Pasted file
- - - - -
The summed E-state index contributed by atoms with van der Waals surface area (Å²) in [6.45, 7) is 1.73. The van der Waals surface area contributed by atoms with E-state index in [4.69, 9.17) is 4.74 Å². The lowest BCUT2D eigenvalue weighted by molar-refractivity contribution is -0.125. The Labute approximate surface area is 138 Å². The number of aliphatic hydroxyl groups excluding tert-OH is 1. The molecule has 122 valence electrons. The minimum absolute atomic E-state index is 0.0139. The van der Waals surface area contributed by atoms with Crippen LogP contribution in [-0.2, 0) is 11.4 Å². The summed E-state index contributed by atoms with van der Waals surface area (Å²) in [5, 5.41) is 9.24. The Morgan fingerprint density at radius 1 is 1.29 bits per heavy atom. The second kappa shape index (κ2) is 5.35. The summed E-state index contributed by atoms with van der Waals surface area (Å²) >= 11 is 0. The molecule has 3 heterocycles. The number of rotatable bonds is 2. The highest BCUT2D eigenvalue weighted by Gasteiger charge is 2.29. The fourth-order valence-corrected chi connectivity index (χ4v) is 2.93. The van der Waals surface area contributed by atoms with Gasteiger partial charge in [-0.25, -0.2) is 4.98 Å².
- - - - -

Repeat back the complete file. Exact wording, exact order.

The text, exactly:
The summed E-state index contributed by atoms with van der Waals surface area (Å²) in [6.45, 7) is 1.73. The van der Waals surface area contributed by atoms with E-state index in [4.69, 9.17) is 4.74 Å². The lowest BCUT2D eigenvalue weighted by molar-refractivity contribution is -0.125. The Labute approximate surface area is 138 Å². The number of aliphatic hydroxyl groups excluding tert-OH is 1. The molecule has 122 valence electrons. The minimum absolute atomic E-state index is 0.0139. The van der Waals surface area contributed by atoms with Crippen LogP contribution in [-0.2, 0) is 11.4 Å². The summed E-state index contributed by atoms with van der Waals surface area (Å²) in [5, 5.41) is 9.24. The Morgan fingerprint density at radius 1 is 1.29 bits per heavy atom. The second kappa shape index (κ2) is 5.35. The summed E-state index contributed by atoms with van der Waals surface area (Å²) >= 11 is 0. The molecule has 3 heterocycles. The number of rotatable bonds is 2. The highest BCUT2D eigenvalue weighted by Gasteiger charge is 2.29. The fourth-order valence-corrected chi connectivity index (χ4v) is 2.93. The van der Waals surface area contributed by atoms with Gasteiger partial charge in [-0.25, -0.2) is 4.98 Å².